When You’re Not Okay

man with hand on his head
By on September 1, 2022
Photography: 
Smit Patel on unsplash.com

In February, I had a mental health crisis: what we used to call a ‘mental breakdown’. As far as crises go, mine was pretty minor, but it was still enough to keep me off work for nearly three months. Months later, it sometimes doesn’t take much to put me back into a spiral of anxiety or depression. I sometimes tell people that it’s like I broke a leg. The cast may be off, but I still have rehab to work through if I don’t want to reinjure myself. It’s an ongoing process, but it’s one that a lot of people around us are struggling through, and one that we need to talk about.

I was in my office at the church, getting ready for our annual meeting, and I could tell that something wasn’t right. I was far more on edge than I should have been feeling from the simple tasks ahead of me. I finished up what I could do, and drove myself home. Not wanting to worry my daughter, I said I had a headache and was going to lie down. From about 12:30 to 2:30, I have no real memory. I didn’t go to sleep or pass out. I just remember Emily coming in to check on me, and being amazed that nearly two hours had passed.

‘Are you all right?’ she asked, and I could only say, ‘I’m really not.’ I cried, I rambled (she assures me that I wasn’t making nearly as much sense as I thought I was), and I had a full-on anxiety attack. The anxiety that had been smoldering just below the surface for some time burst into full flame. I struggled to breathe normally. I felt a hardness and tightness in my chest, as if my heart had turned to stone. People often mistake anxiety attacks or panic attacks for heart attacks. I knew this, and I knew that I wasn’t feeling pain radiating from my heart through an arm or other telltale heart attack signs. However, my body was screaming a message that my mind was only starting to be aware of: that anxiety had been building to the point that I could no longer manage it the way I had been, on my own.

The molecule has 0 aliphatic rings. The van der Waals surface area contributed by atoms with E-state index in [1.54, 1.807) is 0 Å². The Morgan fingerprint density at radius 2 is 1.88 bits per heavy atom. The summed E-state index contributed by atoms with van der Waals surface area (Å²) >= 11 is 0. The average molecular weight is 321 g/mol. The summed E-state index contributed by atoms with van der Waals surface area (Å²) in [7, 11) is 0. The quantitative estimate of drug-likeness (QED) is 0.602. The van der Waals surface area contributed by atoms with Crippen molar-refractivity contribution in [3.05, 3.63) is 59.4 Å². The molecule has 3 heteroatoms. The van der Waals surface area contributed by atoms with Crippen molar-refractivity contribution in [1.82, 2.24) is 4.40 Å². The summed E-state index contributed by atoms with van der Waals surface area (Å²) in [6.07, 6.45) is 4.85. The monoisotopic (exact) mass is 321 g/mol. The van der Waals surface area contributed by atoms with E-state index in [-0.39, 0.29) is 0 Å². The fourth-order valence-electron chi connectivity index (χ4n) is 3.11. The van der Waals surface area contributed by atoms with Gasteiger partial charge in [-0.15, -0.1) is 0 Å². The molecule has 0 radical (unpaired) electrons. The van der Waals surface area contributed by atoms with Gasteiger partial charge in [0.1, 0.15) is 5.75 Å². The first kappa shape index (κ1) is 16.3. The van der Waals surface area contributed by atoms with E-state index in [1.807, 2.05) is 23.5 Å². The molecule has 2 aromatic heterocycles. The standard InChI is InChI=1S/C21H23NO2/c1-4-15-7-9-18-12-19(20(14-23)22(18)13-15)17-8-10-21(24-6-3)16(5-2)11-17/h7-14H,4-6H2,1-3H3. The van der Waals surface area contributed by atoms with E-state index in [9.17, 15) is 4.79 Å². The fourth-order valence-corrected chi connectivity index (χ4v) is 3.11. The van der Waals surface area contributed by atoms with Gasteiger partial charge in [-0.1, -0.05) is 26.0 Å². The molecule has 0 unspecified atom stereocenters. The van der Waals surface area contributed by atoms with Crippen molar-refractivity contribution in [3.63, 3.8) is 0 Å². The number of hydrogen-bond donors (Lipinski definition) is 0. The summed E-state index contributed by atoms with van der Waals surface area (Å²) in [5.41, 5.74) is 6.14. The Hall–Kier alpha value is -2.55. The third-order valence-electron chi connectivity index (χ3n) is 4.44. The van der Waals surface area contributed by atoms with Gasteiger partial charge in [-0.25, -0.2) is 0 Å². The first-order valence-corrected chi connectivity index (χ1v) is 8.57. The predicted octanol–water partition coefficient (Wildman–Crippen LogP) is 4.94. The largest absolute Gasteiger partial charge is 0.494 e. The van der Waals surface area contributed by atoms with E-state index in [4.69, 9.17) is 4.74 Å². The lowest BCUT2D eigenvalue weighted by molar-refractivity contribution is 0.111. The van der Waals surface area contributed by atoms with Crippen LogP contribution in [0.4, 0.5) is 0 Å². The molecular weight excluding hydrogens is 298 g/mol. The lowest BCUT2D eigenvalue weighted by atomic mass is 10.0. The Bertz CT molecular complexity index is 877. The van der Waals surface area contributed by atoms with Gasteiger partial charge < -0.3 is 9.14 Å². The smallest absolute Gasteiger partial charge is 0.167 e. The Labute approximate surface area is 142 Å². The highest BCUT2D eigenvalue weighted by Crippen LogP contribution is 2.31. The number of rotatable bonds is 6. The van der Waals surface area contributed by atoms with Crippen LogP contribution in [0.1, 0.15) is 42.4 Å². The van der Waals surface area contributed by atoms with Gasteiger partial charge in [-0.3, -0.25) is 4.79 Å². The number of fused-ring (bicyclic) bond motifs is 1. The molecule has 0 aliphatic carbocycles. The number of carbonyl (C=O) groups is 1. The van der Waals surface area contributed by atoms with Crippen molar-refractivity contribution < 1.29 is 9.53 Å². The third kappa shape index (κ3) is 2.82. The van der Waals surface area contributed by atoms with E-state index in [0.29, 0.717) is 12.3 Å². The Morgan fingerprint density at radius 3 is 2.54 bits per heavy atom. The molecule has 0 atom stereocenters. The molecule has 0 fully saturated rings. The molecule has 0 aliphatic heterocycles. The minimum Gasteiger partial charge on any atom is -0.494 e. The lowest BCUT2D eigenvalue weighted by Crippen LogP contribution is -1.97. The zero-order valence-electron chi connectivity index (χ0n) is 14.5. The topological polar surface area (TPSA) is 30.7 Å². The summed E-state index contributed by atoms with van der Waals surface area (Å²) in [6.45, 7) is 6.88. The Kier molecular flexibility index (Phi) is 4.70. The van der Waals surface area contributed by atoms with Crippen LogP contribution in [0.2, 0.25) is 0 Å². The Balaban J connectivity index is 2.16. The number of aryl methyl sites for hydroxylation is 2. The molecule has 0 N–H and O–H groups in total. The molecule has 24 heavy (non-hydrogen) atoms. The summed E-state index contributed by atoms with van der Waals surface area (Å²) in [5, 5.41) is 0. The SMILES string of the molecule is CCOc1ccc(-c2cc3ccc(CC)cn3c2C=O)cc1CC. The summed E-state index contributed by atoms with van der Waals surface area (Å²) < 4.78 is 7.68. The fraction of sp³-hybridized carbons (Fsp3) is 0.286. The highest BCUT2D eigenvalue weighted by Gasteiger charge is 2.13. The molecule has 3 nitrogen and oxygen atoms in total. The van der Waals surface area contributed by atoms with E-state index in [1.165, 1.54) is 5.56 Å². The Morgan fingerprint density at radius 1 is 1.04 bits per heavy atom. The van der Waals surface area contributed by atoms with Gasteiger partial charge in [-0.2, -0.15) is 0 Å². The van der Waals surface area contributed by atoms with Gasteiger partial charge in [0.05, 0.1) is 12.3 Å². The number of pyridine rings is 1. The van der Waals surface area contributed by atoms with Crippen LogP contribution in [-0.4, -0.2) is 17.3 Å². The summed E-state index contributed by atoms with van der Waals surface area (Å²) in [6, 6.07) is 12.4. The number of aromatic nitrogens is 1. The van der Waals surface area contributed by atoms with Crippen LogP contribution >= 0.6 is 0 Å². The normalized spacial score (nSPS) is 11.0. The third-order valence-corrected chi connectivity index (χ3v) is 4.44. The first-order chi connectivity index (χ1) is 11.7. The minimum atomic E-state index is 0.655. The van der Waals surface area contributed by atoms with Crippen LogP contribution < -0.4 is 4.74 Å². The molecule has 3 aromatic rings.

The pandemic has not been good for people’s mental health. From initial fears of a deadly virus, to a series of lockdowns, to uncertainty as restrictions lifted, Canadians have faced a lot of anxiety over the last two years. We have worried about our jobs and livelihoods. We have worried about elderly or immunocompromised loved ones. We have watched as the flaws and weaknesses in the world which existed before the pandemic were brought into sharper focus, and as society hasn’t always understood how to do better in the future. And we have had to face so much of this in isolation, often without our full support systems of family and friends beyond our household bubbles or ‘Steady Twenties’.

As I broke the news that I would have to take some time off work for mental health reasons, I was often told ‘Good for you,’ or ‘I’m proud of you.’ People thanked me for being honest about the struggle. They started to share details of their own struggles with mental health. I knew that when I was ready to come back to work, I needed to use this platform to talk more about mental health in general, and about clergy mental health in particular. Over the coming months, I will share some of my story, in the hopes that it will help others who are struggling, or help them support their own clergy or loved ones.

Mental health struggles can seem overwhelming, but with help, they can be dealt with. One of the hardest parts is admitting that something isn’t right. If you or someone you know is experiencing a mental health crisis, you can get help by calling 811. More support and resources are available online at nl.bridgethegapp.ca.

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